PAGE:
Cultures of Giving: Energizing and Expanding Philanthropy by and for Communities of Color (Full Report)

Jan 1, 2012

The face of philanthropy is changing. Throughout history, the word "philanthropy has been used almost exclusively to describe the generous giving of large sums of money—typically by millionaires and billionaires. It's no surprise, then, that philanthropy came to be perceived as the elite turf of the wealthy. Sure, "everyday" people might read about philanthropy in the headlines. They might even benefit from its generosity in direct or indirect ways. But they weren't the subject of the sentence. They weren't perceived as the doers of philanthropy.

Well, that was the old philanthropy. In recent years, the definition of philanthropy has begun to widen to include a larger swath of human generosity. Under this budding definition, "philanthropy" encompasses any-size contributions not just from the wealthy, but from peopleof every income bracket. It includes donations not just of money but of time and know-how. And its practitioners aren't just the elite and the white. They are nurses, plumbers, hairdressers and civil servants. They are African-American, Latino, Native American, Arab-American and Asian- American. And rather than practice their philanthropy in isolation, these everyday philanthropists are pooling their money—in increasingly organized ways—for greater impact.

This groundbreaking movement to activate and organize giving within and on behalf of America's communities of color—known as identity-based philanthropy—is the subject of this report. In the early 1990s, the W.K. Kellogg Foundation became one of the first major foundations to study and support this emerging field. Since then, we have become the largest single funder of identity-based funds in the country. Much of that funding has been organized through one key program—Cultures of Giving—the strategies and lessons of which are described in the pages that follow.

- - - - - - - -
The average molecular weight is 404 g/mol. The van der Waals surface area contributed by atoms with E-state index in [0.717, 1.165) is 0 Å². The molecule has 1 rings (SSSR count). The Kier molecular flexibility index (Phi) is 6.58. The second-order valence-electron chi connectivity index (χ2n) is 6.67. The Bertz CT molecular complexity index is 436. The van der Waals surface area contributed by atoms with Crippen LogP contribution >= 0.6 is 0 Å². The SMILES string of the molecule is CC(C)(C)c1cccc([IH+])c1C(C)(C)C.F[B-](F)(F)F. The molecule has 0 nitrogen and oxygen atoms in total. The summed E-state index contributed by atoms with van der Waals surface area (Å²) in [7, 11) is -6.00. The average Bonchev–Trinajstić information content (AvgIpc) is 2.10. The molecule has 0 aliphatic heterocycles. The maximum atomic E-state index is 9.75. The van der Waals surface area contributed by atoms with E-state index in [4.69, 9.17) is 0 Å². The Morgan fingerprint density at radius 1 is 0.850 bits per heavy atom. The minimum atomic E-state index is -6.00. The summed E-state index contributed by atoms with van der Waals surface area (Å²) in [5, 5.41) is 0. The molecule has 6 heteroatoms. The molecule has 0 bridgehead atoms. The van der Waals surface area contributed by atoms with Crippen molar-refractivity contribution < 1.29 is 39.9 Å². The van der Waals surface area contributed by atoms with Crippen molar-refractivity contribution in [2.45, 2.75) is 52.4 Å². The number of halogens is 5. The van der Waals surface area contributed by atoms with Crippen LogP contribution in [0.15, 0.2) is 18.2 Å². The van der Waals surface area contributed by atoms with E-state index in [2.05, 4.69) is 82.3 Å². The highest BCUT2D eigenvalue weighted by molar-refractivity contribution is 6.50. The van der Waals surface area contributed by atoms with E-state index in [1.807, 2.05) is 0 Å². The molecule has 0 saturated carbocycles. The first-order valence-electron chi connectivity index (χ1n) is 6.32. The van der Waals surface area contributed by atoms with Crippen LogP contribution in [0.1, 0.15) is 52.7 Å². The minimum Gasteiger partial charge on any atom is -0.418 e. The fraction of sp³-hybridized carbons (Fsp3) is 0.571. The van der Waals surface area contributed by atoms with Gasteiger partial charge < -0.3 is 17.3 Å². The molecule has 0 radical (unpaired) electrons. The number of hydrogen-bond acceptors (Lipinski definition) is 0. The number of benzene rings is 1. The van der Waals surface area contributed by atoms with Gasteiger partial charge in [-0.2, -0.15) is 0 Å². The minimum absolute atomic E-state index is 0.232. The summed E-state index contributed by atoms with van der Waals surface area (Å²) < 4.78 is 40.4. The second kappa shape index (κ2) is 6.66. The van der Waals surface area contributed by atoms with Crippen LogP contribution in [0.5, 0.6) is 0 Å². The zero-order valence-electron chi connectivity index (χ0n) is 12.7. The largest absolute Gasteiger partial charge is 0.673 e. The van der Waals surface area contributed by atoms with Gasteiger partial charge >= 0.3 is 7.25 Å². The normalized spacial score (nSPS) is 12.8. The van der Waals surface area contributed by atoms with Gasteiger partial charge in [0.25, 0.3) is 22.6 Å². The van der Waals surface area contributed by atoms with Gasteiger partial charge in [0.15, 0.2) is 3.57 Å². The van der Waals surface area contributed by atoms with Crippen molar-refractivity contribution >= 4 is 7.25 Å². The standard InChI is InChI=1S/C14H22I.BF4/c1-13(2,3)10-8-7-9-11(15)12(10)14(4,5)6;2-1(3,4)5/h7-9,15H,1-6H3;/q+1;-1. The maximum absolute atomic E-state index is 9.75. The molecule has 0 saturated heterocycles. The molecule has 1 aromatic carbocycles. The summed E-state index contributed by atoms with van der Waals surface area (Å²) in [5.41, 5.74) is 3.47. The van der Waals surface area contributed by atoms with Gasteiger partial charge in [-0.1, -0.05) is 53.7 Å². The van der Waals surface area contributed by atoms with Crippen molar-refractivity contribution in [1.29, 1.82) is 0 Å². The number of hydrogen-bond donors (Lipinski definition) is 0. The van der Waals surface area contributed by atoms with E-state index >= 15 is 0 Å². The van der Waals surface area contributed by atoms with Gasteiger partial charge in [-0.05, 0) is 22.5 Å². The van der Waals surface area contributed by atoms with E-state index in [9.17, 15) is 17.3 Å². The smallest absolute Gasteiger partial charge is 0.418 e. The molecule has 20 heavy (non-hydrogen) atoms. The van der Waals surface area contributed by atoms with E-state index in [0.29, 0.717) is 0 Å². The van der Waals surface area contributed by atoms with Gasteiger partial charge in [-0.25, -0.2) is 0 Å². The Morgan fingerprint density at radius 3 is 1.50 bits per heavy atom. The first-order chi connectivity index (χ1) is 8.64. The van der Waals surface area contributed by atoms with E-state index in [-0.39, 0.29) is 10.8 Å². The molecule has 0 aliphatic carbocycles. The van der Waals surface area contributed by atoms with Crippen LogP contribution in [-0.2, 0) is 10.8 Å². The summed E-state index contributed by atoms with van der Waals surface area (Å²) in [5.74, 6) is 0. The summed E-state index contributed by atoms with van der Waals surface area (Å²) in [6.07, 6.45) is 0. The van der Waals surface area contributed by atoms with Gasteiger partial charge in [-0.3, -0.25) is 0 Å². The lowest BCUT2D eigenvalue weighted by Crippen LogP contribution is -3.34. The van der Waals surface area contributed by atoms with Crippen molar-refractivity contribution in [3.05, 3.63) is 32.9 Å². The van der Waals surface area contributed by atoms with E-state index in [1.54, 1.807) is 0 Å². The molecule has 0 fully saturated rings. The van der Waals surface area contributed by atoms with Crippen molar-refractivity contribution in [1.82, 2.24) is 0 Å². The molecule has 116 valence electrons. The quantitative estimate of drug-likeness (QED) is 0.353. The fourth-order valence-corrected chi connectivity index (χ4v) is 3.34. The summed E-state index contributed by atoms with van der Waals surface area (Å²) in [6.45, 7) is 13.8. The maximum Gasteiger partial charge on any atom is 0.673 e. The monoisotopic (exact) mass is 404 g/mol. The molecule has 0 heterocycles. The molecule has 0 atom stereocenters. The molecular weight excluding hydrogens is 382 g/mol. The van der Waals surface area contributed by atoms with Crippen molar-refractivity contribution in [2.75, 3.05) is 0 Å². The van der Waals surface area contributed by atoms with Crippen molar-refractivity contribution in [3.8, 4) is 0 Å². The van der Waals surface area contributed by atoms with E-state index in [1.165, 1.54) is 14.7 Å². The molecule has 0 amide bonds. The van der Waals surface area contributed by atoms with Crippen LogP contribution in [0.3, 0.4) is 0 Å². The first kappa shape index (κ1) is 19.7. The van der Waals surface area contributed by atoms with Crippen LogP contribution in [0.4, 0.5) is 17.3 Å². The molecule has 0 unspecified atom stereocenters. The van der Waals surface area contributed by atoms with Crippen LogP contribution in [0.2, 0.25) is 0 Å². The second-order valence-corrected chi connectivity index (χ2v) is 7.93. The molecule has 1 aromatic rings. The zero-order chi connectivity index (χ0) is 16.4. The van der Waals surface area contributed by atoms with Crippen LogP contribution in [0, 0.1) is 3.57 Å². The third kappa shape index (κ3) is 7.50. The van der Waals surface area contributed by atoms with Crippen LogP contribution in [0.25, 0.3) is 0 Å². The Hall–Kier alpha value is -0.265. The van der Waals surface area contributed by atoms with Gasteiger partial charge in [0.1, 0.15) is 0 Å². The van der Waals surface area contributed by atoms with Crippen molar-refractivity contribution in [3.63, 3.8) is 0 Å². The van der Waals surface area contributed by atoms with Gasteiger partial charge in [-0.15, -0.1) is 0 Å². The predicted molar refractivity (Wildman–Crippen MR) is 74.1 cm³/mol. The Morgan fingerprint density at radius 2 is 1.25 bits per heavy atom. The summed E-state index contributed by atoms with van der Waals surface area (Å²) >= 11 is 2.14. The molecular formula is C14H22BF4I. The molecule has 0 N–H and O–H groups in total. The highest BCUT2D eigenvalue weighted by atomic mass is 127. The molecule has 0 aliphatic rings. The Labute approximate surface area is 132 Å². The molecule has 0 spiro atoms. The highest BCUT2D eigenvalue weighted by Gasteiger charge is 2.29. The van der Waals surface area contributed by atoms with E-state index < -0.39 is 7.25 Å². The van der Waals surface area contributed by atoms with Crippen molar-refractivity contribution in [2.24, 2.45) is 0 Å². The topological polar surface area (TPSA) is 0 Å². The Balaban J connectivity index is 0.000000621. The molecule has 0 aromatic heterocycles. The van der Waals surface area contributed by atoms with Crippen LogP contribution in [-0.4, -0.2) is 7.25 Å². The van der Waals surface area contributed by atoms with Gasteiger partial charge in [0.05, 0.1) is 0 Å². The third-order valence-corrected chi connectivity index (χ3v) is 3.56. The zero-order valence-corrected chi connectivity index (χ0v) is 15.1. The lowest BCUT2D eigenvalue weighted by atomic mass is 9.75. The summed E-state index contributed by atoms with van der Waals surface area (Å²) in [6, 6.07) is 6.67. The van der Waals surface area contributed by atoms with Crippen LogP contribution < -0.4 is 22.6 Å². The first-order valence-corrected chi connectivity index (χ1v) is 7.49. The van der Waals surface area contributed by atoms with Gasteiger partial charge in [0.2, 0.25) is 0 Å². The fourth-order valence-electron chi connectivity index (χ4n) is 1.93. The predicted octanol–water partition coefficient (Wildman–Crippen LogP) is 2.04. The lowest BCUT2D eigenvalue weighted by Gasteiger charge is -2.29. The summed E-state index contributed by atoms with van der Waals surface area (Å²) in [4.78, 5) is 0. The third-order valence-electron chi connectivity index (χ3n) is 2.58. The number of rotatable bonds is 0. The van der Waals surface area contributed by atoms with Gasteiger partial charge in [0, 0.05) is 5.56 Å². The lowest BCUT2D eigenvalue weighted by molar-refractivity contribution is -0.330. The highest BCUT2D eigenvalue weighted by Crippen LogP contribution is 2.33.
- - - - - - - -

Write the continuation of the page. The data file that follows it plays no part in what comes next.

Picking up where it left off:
• Identity-based funds raise and distribute nearly $400 million a year.
  • Though racial minorities are underrepresented on mainstream philanthropic boards, informal philanthropy has long been common among communities of color.
  • African Americans give away 25 percent more of their income per year than whites.
  • Communities in philanthropy have long seen one another as being in competition for limited resources; however, building connections and fostering collaboration between identity-based funds has a strongly positive effect on their individual effectiveness.
  • Foundations should take an asset-based approach to funding communities of color, supplementing their resources and capacities so that they can create their own change and avoid the paternalism that sometimes plagues mainstream philanthropy.